A camera on a student’s home computer or tablet will share video with a remote proctor to prevent cheating on the SAT or ACT. Students with unreliable or no Internet access may get free devices that act as mobile hotspots. No computer? No worries. The College Board, which administers the SAT, will help get the student one.
Officials from The College Board and the ACT announced in mid-April that this fall, they will offer at-home online college entrance tests — remote replicas of the standard three-hour exams — though The College Board provided a caveat. It will proceed only if schools remain closed due to the pandemic. The ACT plans to offer at-home tests regardless.
But given the history of cheating on standardized tests, including last year’s Varsity Blues scandal, and America’s digital divide, it’s hard to believe testing companies can create foolproof security and equity with at-home tests. The College Board has been looking at this month’s administration of the first-ever at-home Advanced Placement exams as a trial balloon, and already, there have been technical glitches and allegations of cheating.
Trevor Packer, who leads The College Board’s AP program, announced in a series of tweets that the board had just canceled the AP exam registrations “of a ring of students who were developing plans to cheat, and we’re currently investigating others.” Packer also tweeted that while 98 percent of the 50,000 students taking one of the AP Physics exams had no problem submitting answers, 2 percent had issues. By the end of the first week of remote AP exam testing, the College Board reported that less than 1 percent of students had issues, and they could retake the test next month, a move that has triggered a class action suit by some of the affected students against the College Board.
The conclusion should be clear: Shelve the idea of remote at-home tests.
“Can we reliably say that student X achieved that score without any help, without any access to materials that would help cheating?” said David Hawkins, executive director of the National Association of College Admission Counseling. “How can we be sure that these scores would reflect the students and what these students would do under normal circumstances?”
There’s little confidence in test security as it is. “Right now some high-$$ #college admissions ‘coach’ is rubbing their hands together over how easy it’ll be to game a take-at-home SAT,” tweeted Carlo Salerno, vice president for research at CampusLogic, a company that helps colleges simplify the financial aid process for students.
Students from wealthier families, who typically hire test prep tutors, already score hundreds of points higher on the SAT than peers from the poorest families. Add in an at-home, online test and students from low-income families and Black and Latino teens lose again because those groups have the least access to reliable Internet connections and computers, based on a 2018 Pew Research Center survey.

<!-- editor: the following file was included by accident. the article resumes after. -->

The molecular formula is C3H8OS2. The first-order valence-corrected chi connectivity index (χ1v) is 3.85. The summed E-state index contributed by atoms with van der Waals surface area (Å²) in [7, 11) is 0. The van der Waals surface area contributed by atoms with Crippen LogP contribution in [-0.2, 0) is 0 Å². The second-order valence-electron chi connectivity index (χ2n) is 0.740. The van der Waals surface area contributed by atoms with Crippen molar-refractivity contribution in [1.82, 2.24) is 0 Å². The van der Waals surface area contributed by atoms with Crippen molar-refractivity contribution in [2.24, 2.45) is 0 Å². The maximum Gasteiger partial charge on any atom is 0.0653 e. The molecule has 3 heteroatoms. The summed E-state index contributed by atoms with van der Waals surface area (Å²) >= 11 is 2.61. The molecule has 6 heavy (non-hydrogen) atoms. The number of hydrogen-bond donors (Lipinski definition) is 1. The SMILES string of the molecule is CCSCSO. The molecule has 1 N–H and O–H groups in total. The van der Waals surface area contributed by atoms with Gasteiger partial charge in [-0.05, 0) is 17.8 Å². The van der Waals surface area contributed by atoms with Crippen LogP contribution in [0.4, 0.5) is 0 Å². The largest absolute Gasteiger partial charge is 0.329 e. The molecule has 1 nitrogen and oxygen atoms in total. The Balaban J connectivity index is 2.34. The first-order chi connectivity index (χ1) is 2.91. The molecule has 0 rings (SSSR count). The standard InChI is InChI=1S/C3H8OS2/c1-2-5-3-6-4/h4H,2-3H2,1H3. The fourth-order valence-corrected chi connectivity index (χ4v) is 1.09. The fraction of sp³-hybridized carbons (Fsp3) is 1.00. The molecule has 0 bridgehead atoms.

There are inequities, too, in living spaces. Imagine trying to take a three-hour college entrance exam in a shared bedroom or a small apartment inhabited by parents and younger siblings; I’ve interviewed plenty of teens who can’t even study at home.
“The most obvious issue is students with disabilities, students with no Internet at home, students with low bandwidth, students who may need to take it with siblings, a grandmother, or a dog that needs attention,” says Jon Boeckenstedt, Oregon State University’s vice provost of enrollment management.
The ACT will require students to use a desktop computer, a laptop, or a Chromebook, will not permit the use of phones or tablets, and the device must have a camera, spokesman Ed Colby told me via email. Asked how to provide equitable testing environments, Colby said the ACT was exploring what to do, including offering “alternative in-person delivery methods to mitigate equity challenges.”
The College Board, which is administering at-home Advanced Placement exams through May 22 and makeup exams in early June, has purchased Chromebooks, tablets, and mobile hotspot devices to distribute to students who need them for at-home AP exams and will look for partners to provide the same for SAT-takers. Students can take AP exams on a mobile phone, but officials have not yet decided what devices will be approved for an at-home SAT, said Priscilla Rodriguez, the vice president of college readiness assessments at The College Board.
Rodriguez said The College Board is concerned, too, about equitable testing spaces, and could administer the test in alternate locations. “It could be libraries if they’re starting to reopen. It may be other venues willing to open their doors to give them their quiet place,” she said.
But many of us are afraid to even go to the grocery at the moment. Would leaving home cause more stress for the test-taker? More than 60 colleges, aware that roughly 1 million high school juniors could not take the SAT for the first time this spring, have gone test-optional for fall 2021 admissions.
Dartmouth College is still requiring test scores, but Lee Coffin, the admissions dean, is wary about at-home tests. “If you can’t allow all of your applicants to take something in common, how can you require it?” he wondered.
Cornell University, the only Ivy League school so far to go test-optional, expressed consternation about at-home SATs and ACTs in its announcement about not requiring the tests for incoming Fall 2021 students, saying at-home testing could not yet be validated as an indicator of college success.
Colleges themselves must step up if they want to stop at-home tests from creating yet another inequity. If they refuse to accept at-home test results as valid, the problem is solved.
Linda K. Wertheimer, a former Globe education editor, is the author of “Faith Ed: Teaching about Religion in an Age of Intolerance.”